Moran, Kathryn; Backman, Jan (2008): Recovering an Arctic climate record from the North Pole. [International Geological Congress], [location varies], International, In: Anonymous, 33rd international geological congress; abstracts, 33, georefid:2010-054680

Impacts of the Earth's warming climate are increasingly evident n the highly-sensitive polar regions. In the Arctic, the substantial loss of sea ice has the potential for global impact through loss of albedo. The history of this albedo in the paleo-record was recovered during the first scientific drilling expedition to the central Arctic Ocean. The Integrated Ocean Drilling Program's (IODP) Arctic Coring Expedition (ACEX) 302 recovered sediment cores that include a record of the past Arctic climate from over four hundred meters beneath the seafloor in water depths of ca. 1300 m at the top of the world, only 250 km from the North Pole. The destination of ACEX was the Lomonosov Ridge, hypothesized to be a sliver of continental crust that broke away from the Eurasian Plate ca. 50 Ma. As the Lomonosov Ridge moved away from the Eurasian plate and subsided, sedimentation began, continuing to the present, leaving a continuous paleoceanographic record. The elevation of the ridge above the surrounding abyssal plains ( nearly equal 3 km) ensures that sediments on top of the ridge are isolated from turbidites and are likely of purely pelagic origin. The primary ACEX objective was to recover this continuous sediment record and basement rocks by drilling and coring from a stationary drillship. The biggest challenge facing ACEX was maintaining the drillship's location while drilling and coring in moving, heavy sea ice. Sea ice cover over the Lomonosov Ridge moves with the Transpolar Drift and is affected by local responses to wind, tides, and currents. Prior to ACEX, the high Arctic Ocean basin, known as "mare incognitum" to the scientific community, had never been deeply cored before because of these challenging sea ice conditions.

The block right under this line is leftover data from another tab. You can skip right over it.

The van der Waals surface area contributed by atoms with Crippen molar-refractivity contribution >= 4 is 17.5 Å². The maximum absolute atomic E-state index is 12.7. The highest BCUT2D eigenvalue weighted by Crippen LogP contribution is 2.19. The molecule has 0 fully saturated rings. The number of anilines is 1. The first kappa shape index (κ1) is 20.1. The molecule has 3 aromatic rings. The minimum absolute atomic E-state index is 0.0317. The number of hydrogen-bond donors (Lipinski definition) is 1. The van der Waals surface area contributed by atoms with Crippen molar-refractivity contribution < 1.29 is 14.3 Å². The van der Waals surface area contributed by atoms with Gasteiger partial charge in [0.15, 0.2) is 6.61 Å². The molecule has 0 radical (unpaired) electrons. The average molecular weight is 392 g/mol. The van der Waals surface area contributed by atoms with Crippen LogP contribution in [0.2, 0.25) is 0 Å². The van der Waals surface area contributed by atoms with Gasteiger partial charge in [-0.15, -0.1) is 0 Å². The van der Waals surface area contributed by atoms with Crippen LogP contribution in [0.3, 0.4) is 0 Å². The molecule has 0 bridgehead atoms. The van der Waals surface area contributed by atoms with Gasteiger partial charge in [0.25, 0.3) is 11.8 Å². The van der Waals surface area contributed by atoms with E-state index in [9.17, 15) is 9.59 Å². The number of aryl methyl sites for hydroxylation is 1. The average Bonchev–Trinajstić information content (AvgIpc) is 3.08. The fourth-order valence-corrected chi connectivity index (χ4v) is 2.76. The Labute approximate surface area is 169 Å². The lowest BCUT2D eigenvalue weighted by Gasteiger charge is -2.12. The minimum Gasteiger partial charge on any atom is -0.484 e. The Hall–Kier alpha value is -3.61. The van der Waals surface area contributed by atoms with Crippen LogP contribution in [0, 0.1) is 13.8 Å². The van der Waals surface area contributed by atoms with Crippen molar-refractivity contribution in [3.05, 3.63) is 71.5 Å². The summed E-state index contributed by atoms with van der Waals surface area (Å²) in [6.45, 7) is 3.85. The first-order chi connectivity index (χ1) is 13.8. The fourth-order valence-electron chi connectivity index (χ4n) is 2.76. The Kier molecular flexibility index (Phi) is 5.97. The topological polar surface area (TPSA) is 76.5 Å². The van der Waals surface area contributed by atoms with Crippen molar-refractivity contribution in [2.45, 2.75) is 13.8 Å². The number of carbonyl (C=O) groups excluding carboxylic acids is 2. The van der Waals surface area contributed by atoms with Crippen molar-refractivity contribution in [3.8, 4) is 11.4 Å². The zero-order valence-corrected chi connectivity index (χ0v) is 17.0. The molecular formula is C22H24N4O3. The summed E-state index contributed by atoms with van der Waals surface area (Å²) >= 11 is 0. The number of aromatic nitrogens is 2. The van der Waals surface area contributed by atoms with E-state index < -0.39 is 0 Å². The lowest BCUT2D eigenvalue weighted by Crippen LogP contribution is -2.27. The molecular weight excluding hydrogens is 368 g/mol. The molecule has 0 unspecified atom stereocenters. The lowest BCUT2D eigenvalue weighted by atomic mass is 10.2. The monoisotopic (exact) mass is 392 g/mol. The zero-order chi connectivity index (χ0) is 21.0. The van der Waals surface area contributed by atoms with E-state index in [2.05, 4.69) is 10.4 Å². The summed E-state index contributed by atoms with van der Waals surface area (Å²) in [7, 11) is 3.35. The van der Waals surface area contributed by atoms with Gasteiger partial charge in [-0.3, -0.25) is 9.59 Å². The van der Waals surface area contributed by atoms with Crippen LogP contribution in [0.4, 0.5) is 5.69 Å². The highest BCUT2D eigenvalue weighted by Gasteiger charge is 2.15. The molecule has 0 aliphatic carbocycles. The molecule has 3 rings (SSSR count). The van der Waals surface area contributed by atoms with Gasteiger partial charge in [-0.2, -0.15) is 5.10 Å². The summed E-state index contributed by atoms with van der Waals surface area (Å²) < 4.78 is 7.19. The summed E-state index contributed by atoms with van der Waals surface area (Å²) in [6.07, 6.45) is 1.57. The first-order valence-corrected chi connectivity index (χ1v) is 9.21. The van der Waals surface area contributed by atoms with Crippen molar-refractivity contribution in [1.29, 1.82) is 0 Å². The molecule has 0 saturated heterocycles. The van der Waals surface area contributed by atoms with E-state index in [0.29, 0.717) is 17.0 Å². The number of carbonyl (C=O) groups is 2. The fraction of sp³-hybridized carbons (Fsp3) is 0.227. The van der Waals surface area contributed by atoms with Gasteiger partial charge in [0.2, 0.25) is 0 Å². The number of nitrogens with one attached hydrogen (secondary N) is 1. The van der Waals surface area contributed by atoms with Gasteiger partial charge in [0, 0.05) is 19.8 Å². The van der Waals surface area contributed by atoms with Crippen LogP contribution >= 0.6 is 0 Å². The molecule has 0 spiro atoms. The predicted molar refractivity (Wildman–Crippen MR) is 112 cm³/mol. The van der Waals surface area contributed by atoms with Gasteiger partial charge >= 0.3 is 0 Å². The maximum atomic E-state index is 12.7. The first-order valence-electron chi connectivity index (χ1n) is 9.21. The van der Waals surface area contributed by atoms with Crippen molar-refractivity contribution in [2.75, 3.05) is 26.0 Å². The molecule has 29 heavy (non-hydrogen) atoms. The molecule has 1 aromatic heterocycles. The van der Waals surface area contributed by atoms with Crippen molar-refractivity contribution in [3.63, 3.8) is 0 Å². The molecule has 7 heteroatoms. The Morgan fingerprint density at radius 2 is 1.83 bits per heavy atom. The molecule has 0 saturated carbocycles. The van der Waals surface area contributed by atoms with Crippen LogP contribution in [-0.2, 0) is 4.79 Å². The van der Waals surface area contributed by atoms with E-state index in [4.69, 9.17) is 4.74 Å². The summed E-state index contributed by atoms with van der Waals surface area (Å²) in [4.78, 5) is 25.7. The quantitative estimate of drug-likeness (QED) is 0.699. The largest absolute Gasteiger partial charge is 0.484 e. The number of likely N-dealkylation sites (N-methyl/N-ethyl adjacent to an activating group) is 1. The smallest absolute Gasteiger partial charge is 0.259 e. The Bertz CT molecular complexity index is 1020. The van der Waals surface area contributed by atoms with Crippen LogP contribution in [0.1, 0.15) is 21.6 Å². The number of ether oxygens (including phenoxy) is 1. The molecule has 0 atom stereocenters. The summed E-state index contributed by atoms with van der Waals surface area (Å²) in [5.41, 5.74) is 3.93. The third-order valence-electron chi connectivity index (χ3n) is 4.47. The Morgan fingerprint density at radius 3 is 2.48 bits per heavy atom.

West: -180.0000 East: 180.0000 North: 90.0000 South: 70.0000
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